India voters kick off world's biggest election

India voters kick off world's biggest election
Election officials carry Electronic Voting Machines as Indian security personnel stand guard at a distribution centre ahead of general elections in Jorhat district, in the north-eastern Indian state of Assam on April 6, 2014.

DIBRUGARH, India - Indians began voting in the world's biggest election Monday which is set to sweep the Hindu nationalist opposition to power at a time of low growth, anger about corruption and warnings about religious unrest.

India's 814-million-strong electorate are forecast to inflict a heavy defeat on the ruling Congress party, in power for 10 years and led by India's famous Gandhi dynasty.

Voting began at 7:00am (0130 GMT) in six constituencies in tea-growing and insurgency-wracked areas of the northeast, an often neglected part of the country wedged between Bangladesh, China and Myanmar.

The nine-phase parliamentary election ends on May 12 and the results should be announced four days later.

Santoshi Bhumej was the first woman to cast her ballot at a school which has been converted into a polling station for the day in Dibrugarh in the state of Assam.

"I want the government to reduce poverty and do something for the future of my children," said the 30-year-old tea plantation worker, who is expecting her fourth child.

"I can't tell you who I voted for, but it is our responsibility to vote as citizens," Bhumej told AFP.

The marathon contest got under way after a bad-tempered campaign which reached new levels of bitterness at the weekend.

Religious tensions, an undercurrent to the contest which has mostly focused on development until now, burst into the open on Friday when an aide of hardline opposition leader Narendra Modi was accused of inciting sentiments.

Amit Shah faces a judicial investigation after he told supporters to see the election as "revenge" against a "government that protects and gives compensation to those who killed Hindus".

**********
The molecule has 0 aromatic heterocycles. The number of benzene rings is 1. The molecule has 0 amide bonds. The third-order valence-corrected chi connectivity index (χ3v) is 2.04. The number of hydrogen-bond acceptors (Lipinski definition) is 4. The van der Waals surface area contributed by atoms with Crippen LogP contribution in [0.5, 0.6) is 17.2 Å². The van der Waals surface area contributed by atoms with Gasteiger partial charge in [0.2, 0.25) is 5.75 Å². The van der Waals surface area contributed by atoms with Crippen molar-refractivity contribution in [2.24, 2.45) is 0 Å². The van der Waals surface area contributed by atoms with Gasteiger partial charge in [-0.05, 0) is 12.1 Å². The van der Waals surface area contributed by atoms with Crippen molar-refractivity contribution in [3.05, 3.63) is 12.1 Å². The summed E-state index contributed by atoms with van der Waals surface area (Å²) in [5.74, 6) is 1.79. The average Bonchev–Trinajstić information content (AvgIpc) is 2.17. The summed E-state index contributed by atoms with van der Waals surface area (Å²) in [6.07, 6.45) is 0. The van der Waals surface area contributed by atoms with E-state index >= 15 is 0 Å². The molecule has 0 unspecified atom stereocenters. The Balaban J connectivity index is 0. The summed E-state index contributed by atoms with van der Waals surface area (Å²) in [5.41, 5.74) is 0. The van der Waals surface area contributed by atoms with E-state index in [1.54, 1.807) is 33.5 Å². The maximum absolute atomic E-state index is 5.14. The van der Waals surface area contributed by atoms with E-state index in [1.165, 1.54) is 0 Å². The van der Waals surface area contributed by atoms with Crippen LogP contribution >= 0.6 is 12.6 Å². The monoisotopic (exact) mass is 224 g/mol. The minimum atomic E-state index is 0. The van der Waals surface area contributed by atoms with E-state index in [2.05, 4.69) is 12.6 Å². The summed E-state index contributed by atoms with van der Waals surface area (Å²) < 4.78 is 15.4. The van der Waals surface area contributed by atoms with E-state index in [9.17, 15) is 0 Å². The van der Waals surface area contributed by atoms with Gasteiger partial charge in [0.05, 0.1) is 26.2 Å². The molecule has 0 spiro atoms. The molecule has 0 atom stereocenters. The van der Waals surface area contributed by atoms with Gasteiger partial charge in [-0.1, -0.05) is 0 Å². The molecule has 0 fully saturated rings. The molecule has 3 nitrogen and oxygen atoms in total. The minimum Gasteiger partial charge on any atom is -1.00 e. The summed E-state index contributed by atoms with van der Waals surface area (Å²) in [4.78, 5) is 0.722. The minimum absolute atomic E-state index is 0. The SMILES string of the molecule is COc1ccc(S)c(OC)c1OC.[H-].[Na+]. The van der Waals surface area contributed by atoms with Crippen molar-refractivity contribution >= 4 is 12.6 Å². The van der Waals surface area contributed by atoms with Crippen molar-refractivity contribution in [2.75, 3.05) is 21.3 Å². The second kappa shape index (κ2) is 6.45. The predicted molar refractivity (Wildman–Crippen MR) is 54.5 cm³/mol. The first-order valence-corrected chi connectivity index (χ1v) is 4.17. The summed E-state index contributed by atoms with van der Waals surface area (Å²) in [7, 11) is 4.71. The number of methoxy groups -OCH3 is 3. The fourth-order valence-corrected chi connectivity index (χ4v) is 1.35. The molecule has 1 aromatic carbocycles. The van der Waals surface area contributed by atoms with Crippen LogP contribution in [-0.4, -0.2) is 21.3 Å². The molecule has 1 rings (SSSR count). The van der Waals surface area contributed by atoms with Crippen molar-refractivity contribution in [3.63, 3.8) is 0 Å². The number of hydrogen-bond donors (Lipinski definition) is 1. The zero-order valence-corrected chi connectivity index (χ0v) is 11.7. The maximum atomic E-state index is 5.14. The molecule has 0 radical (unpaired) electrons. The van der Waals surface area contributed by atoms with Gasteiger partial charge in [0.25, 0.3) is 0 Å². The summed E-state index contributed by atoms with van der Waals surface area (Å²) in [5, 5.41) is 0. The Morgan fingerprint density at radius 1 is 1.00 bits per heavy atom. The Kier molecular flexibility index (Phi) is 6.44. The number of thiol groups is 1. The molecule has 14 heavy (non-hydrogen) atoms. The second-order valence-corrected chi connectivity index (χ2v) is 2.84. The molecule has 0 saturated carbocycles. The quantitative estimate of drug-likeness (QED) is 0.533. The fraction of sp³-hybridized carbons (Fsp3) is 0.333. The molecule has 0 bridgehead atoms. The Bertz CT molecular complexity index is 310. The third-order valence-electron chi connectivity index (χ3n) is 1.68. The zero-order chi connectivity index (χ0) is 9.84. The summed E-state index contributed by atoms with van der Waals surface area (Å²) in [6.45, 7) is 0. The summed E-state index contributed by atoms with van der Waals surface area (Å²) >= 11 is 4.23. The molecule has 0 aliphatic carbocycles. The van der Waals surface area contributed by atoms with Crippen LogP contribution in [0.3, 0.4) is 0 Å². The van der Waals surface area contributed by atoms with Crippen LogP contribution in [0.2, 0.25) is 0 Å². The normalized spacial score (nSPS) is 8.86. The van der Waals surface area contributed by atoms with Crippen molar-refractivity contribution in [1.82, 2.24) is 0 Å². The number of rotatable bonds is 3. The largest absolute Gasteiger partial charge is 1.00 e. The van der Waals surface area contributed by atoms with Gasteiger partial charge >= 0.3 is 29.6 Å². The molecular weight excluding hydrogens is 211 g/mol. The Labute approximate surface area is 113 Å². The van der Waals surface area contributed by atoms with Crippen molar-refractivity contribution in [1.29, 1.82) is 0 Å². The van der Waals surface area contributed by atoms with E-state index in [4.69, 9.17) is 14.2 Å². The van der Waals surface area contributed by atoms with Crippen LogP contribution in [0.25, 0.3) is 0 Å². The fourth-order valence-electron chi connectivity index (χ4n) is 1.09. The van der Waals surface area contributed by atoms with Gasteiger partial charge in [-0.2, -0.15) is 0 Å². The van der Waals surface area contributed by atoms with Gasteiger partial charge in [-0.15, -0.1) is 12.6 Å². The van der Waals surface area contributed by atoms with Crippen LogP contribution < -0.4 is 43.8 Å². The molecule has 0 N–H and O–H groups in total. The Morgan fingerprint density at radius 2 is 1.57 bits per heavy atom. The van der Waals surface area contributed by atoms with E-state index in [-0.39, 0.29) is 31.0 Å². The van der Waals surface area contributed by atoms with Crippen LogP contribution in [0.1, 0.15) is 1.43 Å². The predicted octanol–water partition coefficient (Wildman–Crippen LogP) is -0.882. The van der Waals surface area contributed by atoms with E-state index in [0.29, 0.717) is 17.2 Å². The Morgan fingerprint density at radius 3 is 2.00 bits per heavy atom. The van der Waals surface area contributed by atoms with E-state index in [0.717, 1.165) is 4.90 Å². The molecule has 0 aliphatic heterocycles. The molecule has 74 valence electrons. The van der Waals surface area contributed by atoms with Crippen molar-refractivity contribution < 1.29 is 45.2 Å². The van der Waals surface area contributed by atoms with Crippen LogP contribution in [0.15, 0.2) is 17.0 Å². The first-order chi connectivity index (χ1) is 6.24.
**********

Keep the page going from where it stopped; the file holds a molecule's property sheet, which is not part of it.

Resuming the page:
"Wherever these people (the opposition Bharatiya Janata Party) go they create fights. They'll pit Hindus and Muslims against each other," Rahul Gandhi warned on the eve of balloting.

Prime ministerial front-runner Modi, the hawkish son of a tea seller whose rise has split his party, has a polarising effect on the public due to his links to anti-Muslim religious riots in 2002.

He urged voters on Sunday to give him a majority in the 543-seat parliament in defiance of surveys which repeatedly show the BJP likely to need coalition partners.

"I need your blessings for a strong government and strong government means not less than 300 Lok Sabha (lower house of parliament) seats," he said.

Nine phases until May 12

After these first six constituencies in Assam and Tripura state cast their ballots, voting will take place in a further eight phases, and only finish on May 12. Results are due four days later.

In Assam, a Congress stronghold, some disgruntled voters told AFP they had been swayed by Modi's promises of better infrastructure, strong leadership, jobs and a clean administration.

Despite a decade under Congress when growth has averaged 7.6 per cent per year, a sharp slowdown since 2012 has crippled public finances and led investment to crash.

Coupled with a widespread perception that Prime Minister Manmohan Singh's second term was largely lost to indecision and scandal, Modi has tapped into a groundswell of discontent.

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